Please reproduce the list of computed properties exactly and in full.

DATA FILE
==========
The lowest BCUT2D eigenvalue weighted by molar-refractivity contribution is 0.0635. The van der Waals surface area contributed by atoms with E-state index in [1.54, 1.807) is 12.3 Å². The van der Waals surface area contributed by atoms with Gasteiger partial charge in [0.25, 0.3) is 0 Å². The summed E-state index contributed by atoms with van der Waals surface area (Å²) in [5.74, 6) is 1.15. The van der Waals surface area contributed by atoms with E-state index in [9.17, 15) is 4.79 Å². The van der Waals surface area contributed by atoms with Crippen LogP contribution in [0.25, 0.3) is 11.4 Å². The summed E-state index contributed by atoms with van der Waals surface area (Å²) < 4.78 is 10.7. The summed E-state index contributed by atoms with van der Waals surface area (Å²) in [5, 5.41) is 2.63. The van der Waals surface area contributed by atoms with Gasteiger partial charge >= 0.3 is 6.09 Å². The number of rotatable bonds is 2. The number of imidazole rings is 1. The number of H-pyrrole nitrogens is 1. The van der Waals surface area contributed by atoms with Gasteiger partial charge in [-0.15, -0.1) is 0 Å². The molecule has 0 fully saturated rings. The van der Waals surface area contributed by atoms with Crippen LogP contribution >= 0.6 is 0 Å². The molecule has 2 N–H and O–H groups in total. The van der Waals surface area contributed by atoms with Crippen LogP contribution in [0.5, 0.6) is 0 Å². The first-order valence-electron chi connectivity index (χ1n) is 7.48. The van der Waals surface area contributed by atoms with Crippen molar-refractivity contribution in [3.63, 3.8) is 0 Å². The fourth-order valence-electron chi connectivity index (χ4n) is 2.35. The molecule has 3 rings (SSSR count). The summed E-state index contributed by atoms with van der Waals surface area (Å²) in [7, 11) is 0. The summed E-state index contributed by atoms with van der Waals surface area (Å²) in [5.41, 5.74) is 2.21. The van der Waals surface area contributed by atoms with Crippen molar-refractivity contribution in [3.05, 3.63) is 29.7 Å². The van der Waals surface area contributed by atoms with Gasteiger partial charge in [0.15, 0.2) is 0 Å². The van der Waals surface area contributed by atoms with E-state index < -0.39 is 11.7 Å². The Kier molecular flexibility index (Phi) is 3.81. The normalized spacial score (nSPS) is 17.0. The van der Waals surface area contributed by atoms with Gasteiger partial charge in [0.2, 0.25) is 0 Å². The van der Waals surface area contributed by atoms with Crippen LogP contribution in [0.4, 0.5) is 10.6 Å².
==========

The lowest BCUT2D eigenvalue weighted by molar-refractivity contribution is 0.0635. The van der Waals surface area contributed by atoms with E-state index in [1.54, 1.807) is 12.3 Å². The van der Waals surface area contributed by atoms with Gasteiger partial charge in [0.25, 0.3) is 0 Å². The summed E-state index contributed by atoms with van der Waals surface area (Å²) in [5.74, 6) is 1.15. The van der Waals surface area contributed by atoms with E-state index in [9.17, 15) is 4.79 Å². The van der Waals surface area contributed by atoms with Crippen LogP contribution in [0.25, 0.3) is 11.4 Å². The summed E-state index contributed by atoms with van der Waals surface area (Å²) < 4.78 is 10.7. The summed E-state index contributed by atoms with van der Waals surface area (Å²) in [5, 5.41) is 2.63. The van der Waals surface area contributed by atoms with Gasteiger partial charge >= 0.3 is 6.09 Å². The number of rotatable bonds is 2. The number of imidazole rings is 1. The number of H-pyrrole nitrogens is 1. The van der Waals surface area contributed by atoms with Gasteiger partial charge in [-0.15, -0.1) is 0 Å². The molecule has 0 fully saturated rings. The van der Waals surface area contributed by atoms with Crippen LogP contribution >= 0.6 is 0 Å². The molecule has 2 N–H and O–H groups in total. The van der Waals surface area contributed by atoms with Crippen LogP contribution in [0.5, 0.6) is 0 Å². The first-order valence-electron chi connectivity index (χ1n) is 7.48. The van der Waals surface area contributed by atoms with Crippen molar-refractivity contribution in [3.63, 3.8) is 0 Å². The fourth-order valence-electron chi connectivity index (χ4n) is 2.35. The molecule has 3 rings (SSSR count). The summed E-state index contributed by atoms with van der Waals surface area (Å²) in [7, 11) is 0. The summed E-state index contributed by atoms with van der Waals surface area (Å²) in [5.41, 5.74) is 2.21. The van der Waals surface area contributed by atoms with Crippen molar-refractivity contribution in [3.05, 3.63) is 29.7 Å². The van der Waals surface area contributed by atoms with Gasteiger partial charge in [0.15, 0.2) is 0 Å². The van der Waals surface area contributed by atoms with E-state index < -0.39 is 11.7 Å². The Kier molecular flexibility index (Phi) is 3.81. The normalized spacial score (nSPS) is 17.0. The van der Waals surface area contributed by atoms with Gasteiger partial charge in [0.2, 0.25) is 0 Å². The van der Waals surface area contributed by atoms with Crippen LogP contribution in [0.4, 0.5) is 10.6 Å².